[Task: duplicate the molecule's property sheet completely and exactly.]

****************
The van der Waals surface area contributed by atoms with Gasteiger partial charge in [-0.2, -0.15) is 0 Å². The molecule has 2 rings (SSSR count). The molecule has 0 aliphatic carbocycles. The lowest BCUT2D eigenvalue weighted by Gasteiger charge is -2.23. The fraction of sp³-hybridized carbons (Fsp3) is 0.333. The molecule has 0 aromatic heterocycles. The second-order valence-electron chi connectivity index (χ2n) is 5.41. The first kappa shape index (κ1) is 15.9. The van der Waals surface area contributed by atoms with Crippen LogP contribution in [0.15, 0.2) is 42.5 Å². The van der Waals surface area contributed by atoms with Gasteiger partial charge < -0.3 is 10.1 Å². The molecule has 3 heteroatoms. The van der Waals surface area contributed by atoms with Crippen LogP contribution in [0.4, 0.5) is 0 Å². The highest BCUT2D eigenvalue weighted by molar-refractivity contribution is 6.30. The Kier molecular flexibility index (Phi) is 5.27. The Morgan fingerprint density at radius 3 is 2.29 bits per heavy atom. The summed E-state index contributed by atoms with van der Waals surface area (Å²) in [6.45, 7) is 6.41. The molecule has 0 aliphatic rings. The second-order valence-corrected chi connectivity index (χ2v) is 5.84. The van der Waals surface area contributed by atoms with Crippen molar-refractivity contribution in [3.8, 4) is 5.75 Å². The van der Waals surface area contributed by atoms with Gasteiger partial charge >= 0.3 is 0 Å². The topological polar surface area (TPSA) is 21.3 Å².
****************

The van der Waals surface area contributed by atoms with Gasteiger partial charge in [-0.2, -0.15) is 0 Å². The molecule has 2 rings (SSSR count). The molecule has 0 aliphatic carbocycles. The lowest BCUT2D eigenvalue weighted by Gasteiger charge is -2.23. The fraction of sp³-hybridized carbons (Fsp3) is 0.333. The molecule has 0 aromatic heterocycles. The second-order valence-electron chi connectivity index (χ2n) is 5.41. The first kappa shape index (κ1) is 15.9. The van der Waals surface area contributed by atoms with Crippen LogP contribution in [0.15, 0.2) is 42.5 Å². The van der Waals surface area contributed by atoms with Gasteiger partial charge < -0.3 is 10.1 Å². The molecule has 3 heteroatoms. The van der Waals surface area contributed by atoms with Crippen LogP contribution in [0.4, 0.5) is 0 Å². The highest BCUT2D eigenvalue weighted by molar-refractivity contribution is 6.30. The Kier molecular flexibility index (Phi) is 5.27. The Morgan fingerprint density at radius 3 is 2.29 bits per heavy atom. The summed E-state index contributed by atoms with van der Waals surface area (Å²) in [6.45, 7) is 6.41. The molecule has 0 aliphatic rings. The second-order valence-corrected chi connectivity index (χ2v) is 5.84. The van der Waals surface area contributed by atoms with Crippen molar-refractivity contribution in [3.8, 4) is 5.75 Å². The van der Waals surface area contributed by atoms with Gasteiger partial charge >= 0.3 is 0 Å². The topological polar surface area (TPSA) is 21.3 Å².